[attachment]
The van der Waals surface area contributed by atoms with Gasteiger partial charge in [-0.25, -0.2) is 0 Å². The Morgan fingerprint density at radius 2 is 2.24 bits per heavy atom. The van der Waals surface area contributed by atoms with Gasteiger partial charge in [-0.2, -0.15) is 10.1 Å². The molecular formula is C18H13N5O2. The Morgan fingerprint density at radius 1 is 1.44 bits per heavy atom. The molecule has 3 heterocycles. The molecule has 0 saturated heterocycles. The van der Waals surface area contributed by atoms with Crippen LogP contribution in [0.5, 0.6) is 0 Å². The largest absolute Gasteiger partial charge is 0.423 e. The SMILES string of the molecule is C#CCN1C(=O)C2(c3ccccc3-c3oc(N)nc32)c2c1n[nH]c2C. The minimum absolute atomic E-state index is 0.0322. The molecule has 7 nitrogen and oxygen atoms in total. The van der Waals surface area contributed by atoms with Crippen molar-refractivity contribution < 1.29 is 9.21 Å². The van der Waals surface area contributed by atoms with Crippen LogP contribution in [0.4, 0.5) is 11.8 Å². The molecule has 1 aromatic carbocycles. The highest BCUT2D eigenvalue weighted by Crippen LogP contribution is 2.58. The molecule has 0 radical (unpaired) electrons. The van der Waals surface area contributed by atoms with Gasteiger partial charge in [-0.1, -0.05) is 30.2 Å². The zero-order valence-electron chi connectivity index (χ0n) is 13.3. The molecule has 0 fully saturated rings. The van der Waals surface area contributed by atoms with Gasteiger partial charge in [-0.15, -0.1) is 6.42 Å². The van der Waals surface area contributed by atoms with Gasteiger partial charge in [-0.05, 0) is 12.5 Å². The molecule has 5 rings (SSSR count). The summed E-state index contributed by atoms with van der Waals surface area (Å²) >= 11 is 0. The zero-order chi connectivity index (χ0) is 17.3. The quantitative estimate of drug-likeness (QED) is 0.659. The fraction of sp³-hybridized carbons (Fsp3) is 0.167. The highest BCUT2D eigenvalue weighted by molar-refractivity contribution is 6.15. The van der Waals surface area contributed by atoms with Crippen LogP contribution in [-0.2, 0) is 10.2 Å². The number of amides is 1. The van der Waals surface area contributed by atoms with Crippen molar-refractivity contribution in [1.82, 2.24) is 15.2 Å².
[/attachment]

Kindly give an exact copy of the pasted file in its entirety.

The van der Waals surface area contributed by atoms with Gasteiger partial charge in [-0.25, -0.2) is 0 Å². The Morgan fingerprint density at radius 2 is 2.24 bits per heavy atom. The van der Waals surface area contributed by atoms with Gasteiger partial charge in [-0.2, -0.15) is 10.1 Å². The molecular formula is C18H13N5O2. The Morgan fingerprint density at radius 1 is 1.44 bits per heavy atom. The molecule has 3 heterocycles. The molecule has 0 saturated heterocycles. The van der Waals surface area contributed by atoms with Crippen LogP contribution in [0.5, 0.6) is 0 Å². The largest absolute Gasteiger partial charge is 0.423 e. The SMILES string of the molecule is C#CCN1C(=O)C2(c3ccccc3-c3oc(N)nc32)c2c1n[nH]c2C. The minimum absolute atomic E-state index is 0.0322. The molecule has 7 nitrogen and oxygen atoms in total. The van der Waals surface area contributed by atoms with Crippen molar-refractivity contribution < 1.29 is 9.21 Å². The van der Waals surface area contributed by atoms with Crippen LogP contribution in [0.4, 0.5) is 11.8 Å². The molecule has 1 aromatic carbocycles. The highest BCUT2D eigenvalue weighted by Crippen LogP contribution is 2.58. The molecule has 0 radical (unpaired) electrons. The van der Waals surface area contributed by atoms with Gasteiger partial charge in [-0.1, -0.05) is 30.2 Å². The zero-order valence-electron chi connectivity index (χ0n) is 13.3. The molecule has 0 fully saturated rings. The van der Waals surface area contributed by atoms with Gasteiger partial charge in [-0.15, -0.1) is 6.42 Å². The van der Waals surface area contributed by atoms with Gasteiger partial charge in [-0.05, 0) is 12.5 Å². The molecule has 5 rings (SSSR count). The summed E-state index contributed by atoms with van der Waals surface area (Å²) >= 11 is 0. The zero-order chi connectivity index (χ0) is 17.3. The quantitative estimate of drug-likeness (QED) is 0.659. The fraction of sp³-hybridized carbons (Fsp3) is 0.167. The highest BCUT2D eigenvalue weighted by molar-refractivity contribution is 6.15. The van der Waals surface area contributed by atoms with Crippen LogP contribution in [-0.2, 0) is 10.2 Å². The number of amides is 1. The van der Waals surface area contributed by atoms with Crippen molar-refractivity contribution in [1.82, 2.24) is 15.2 Å².